The Aunt Who Wouldn't Die
As spare as it might initially seem, Shirshendu Mukhopadhyay's wickedly entertaining novel, The Aunt Who Wouldn't Die, manages smoothly to illuminate gender inequity, cultural biases, socioeconomic disparity and familial dysfunction through a three-generational ghost story.
At 18, Somlata is wed to her 32-year-old husband, the "blissfully unemployed" youngest of an aristocratic family in serious decline. In the crumbling, sprawling household, Somlata discovers the newly dead Pishima, the family's tyrannical de facto matriarch. Married at eight, widowed at 12, Pishima endured a long life of isolated deprivation. In death, her ghost entrusts Somlata with a secret wooden box of vast riches, not as a gift, but as postmortem revenge against the family members who were more jailers than caregivers. Only Somlata can see and hear Pishima, who is now unabashedly raging, rude, even lewd. Between Pishima's taunting and needling, Somlata claims her own agency, unexpectedly silencing her detractors, manipulating the extended family toward recovery, reclaiming her philandering husband, birthing the long-awaited next generation and eventually providing Pishima some semblance of peace.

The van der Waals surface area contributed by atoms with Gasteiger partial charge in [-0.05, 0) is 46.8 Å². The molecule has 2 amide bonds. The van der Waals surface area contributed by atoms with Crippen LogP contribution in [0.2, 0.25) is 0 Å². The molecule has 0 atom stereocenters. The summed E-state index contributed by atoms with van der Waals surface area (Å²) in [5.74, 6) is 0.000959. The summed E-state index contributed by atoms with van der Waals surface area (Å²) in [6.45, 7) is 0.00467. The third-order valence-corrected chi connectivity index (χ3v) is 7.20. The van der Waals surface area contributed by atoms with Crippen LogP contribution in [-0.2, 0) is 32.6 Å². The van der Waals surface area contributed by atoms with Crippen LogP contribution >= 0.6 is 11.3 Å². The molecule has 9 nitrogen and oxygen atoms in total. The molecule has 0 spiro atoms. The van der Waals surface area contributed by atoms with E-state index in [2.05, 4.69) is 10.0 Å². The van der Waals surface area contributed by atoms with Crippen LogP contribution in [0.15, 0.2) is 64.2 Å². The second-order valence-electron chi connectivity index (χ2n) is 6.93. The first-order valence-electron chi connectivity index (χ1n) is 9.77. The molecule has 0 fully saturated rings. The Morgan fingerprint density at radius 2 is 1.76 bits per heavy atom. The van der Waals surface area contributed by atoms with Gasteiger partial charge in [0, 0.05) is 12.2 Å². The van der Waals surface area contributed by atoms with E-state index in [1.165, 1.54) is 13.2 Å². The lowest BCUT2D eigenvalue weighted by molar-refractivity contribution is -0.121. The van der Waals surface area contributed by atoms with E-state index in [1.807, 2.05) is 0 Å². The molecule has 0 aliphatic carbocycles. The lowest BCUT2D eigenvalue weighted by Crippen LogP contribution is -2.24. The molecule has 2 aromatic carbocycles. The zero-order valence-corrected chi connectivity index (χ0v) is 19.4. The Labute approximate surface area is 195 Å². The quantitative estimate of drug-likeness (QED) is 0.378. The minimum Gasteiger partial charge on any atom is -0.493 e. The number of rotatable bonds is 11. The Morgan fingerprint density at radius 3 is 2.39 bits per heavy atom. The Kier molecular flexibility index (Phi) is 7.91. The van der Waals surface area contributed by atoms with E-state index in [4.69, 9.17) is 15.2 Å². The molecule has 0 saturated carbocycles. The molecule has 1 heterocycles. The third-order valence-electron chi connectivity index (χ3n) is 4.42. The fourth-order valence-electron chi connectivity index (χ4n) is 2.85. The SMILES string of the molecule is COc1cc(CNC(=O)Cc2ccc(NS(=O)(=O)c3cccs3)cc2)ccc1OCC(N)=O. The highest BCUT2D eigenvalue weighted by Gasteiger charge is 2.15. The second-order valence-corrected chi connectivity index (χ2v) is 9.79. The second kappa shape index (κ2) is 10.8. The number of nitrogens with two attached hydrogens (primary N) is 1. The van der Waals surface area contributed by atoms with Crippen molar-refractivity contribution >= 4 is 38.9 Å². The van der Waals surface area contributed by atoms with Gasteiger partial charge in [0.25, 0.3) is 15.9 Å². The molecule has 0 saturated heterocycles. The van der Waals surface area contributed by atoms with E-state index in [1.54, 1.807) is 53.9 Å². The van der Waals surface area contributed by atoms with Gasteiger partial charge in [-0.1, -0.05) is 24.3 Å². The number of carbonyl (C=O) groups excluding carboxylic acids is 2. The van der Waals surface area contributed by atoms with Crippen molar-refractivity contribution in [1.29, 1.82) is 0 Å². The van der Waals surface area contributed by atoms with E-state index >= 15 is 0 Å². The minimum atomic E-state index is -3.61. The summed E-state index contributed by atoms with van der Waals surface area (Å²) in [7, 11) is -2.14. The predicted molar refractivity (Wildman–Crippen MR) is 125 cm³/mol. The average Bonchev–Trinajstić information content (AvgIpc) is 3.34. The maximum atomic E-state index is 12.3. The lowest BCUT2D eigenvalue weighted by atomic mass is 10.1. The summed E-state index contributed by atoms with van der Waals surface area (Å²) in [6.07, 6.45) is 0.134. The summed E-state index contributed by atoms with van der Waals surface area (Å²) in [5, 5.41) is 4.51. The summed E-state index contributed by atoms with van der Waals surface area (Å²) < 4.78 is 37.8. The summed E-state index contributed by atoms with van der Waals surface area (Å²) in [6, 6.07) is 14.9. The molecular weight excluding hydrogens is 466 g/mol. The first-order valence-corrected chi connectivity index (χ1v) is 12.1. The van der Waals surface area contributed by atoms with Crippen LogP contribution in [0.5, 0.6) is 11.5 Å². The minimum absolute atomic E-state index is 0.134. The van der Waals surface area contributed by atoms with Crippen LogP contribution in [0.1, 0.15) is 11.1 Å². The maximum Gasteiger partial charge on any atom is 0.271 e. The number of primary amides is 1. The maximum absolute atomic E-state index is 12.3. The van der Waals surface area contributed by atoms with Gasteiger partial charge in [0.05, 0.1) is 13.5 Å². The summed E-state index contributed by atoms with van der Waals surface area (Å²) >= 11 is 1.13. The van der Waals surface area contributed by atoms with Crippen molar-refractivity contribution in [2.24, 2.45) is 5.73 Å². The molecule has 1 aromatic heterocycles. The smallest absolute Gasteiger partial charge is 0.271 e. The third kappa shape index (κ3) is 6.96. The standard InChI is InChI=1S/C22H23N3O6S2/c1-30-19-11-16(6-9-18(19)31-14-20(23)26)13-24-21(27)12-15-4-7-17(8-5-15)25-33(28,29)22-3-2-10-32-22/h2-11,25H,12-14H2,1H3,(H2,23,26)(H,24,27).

The Bengali octogenarian author's novel arrives in the U.S. with significant history already attached. Originally published in 1993, the novel--considered a contemporary classic--was adapted as the film Goynar Baksho in 2013 by director Aparna Sen. Award-winning translator Arunava Sinha clearly relished his work here, especially in resurrecting Pishima, whose post-death vocabulary becomes impressively profane: "It's not every day that a translator can dip into the gutter running through their heads in search of suitable words while performing a literary enterprise," Sinha muses in his ending note. For lucky English-speaking readers, that performance proves to be a splendidly engrossing feat. --Terry Hong, Smithsonian BookDragon